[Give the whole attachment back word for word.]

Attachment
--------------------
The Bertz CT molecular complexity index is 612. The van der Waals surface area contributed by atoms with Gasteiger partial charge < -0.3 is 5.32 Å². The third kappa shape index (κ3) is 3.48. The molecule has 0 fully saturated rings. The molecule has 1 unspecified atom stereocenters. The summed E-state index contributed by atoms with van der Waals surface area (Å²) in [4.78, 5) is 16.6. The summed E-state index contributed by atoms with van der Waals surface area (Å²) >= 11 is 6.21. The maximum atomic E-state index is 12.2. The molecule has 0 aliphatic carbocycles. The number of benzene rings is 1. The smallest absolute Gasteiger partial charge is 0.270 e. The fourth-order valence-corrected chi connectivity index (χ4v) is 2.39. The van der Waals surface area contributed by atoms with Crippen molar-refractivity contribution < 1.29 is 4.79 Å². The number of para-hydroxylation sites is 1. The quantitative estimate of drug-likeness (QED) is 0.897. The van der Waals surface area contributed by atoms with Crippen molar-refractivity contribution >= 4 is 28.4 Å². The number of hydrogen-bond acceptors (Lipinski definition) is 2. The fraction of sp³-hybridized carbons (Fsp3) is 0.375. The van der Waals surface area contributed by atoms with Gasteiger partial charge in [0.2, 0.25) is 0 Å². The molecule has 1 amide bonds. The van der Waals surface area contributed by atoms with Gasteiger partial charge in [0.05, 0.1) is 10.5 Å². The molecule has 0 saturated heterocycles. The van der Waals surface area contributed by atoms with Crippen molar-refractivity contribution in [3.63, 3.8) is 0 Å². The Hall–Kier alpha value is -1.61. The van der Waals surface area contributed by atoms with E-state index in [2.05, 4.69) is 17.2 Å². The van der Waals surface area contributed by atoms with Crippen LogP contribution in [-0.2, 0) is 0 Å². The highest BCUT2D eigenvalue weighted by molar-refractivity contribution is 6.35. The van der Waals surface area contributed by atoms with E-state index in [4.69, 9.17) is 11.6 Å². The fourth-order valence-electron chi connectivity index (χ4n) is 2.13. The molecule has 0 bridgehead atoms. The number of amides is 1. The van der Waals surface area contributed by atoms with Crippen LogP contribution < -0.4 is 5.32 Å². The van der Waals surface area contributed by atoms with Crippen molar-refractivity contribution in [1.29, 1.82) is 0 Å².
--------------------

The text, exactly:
The Bertz CT molecular complexity index is 612. The van der Waals surface area contributed by atoms with Gasteiger partial charge < -0.3 is 5.32 Å². The third kappa shape index (κ3) is 3.48. The molecule has 0 fully saturated rings. The molecule has 1 unspecified atom stereocenters. The summed E-state index contributed by atoms with van der Waals surface area (Å²) in [4.78, 5) is 16.6. The summed E-state index contributed by atoms with van der Waals surface area (Å²) >= 11 is 6.21. The maximum atomic E-state index is 12.2. The molecule has 0 aliphatic carbocycles. The number of benzene rings is 1. The smallest absolute Gasteiger partial charge is 0.270 e. The fourth-order valence-corrected chi connectivity index (χ4v) is 2.39. The van der Waals surface area contributed by atoms with Crippen molar-refractivity contribution < 1.29 is 4.79 Å². The number of para-hydroxylation sites is 1. The quantitative estimate of drug-likeness (QED) is 0.897. The van der Waals surface area contributed by atoms with Crippen molar-refractivity contribution >= 4 is 28.4 Å². The number of hydrogen-bond acceptors (Lipinski definition) is 2. The fraction of sp³-hybridized carbons (Fsp3) is 0.375. The van der Waals surface area contributed by atoms with Gasteiger partial charge in [0.2, 0.25) is 0 Å². The molecule has 1 amide bonds. The van der Waals surface area contributed by atoms with Gasteiger partial charge in [0.05, 0.1) is 10.5 Å². The molecule has 0 saturated heterocycles. The van der Waals surface area contributed by atoms with Crippen molar-refractivity contribution in [3.63, 3.8) is 0 Å². The Hall–Kier alpha value is -1.61. The van der Waals surface area contributed by atoms with E-state index in [2.05, 4.69) is 17.2 Å². The van der Waals surface area contributed by atoms with Crippen LogP contribution in [-0.2, 0) is 0 Å². The highest BCUT2D eigenvalue weighted by molar-refractivity contribution is 6.35. The van der Waals surface area contributed by atoms with E-state index in [4.69, 9.17) is 11.6 Å². The fourth-order valence-electron chi connectivity index (χ4n) is 2.13. The molecule has 0 bridgehead atoms. The number of amides is 1. The van der Waals surface area contributed by atoms with Crippen LogP contribution < -0.4 is 5.32 Å². The van der Waals surface area contributed by atoms with Crippen molar-refractivity contribution in [1.29, 1.82) is 0 Å².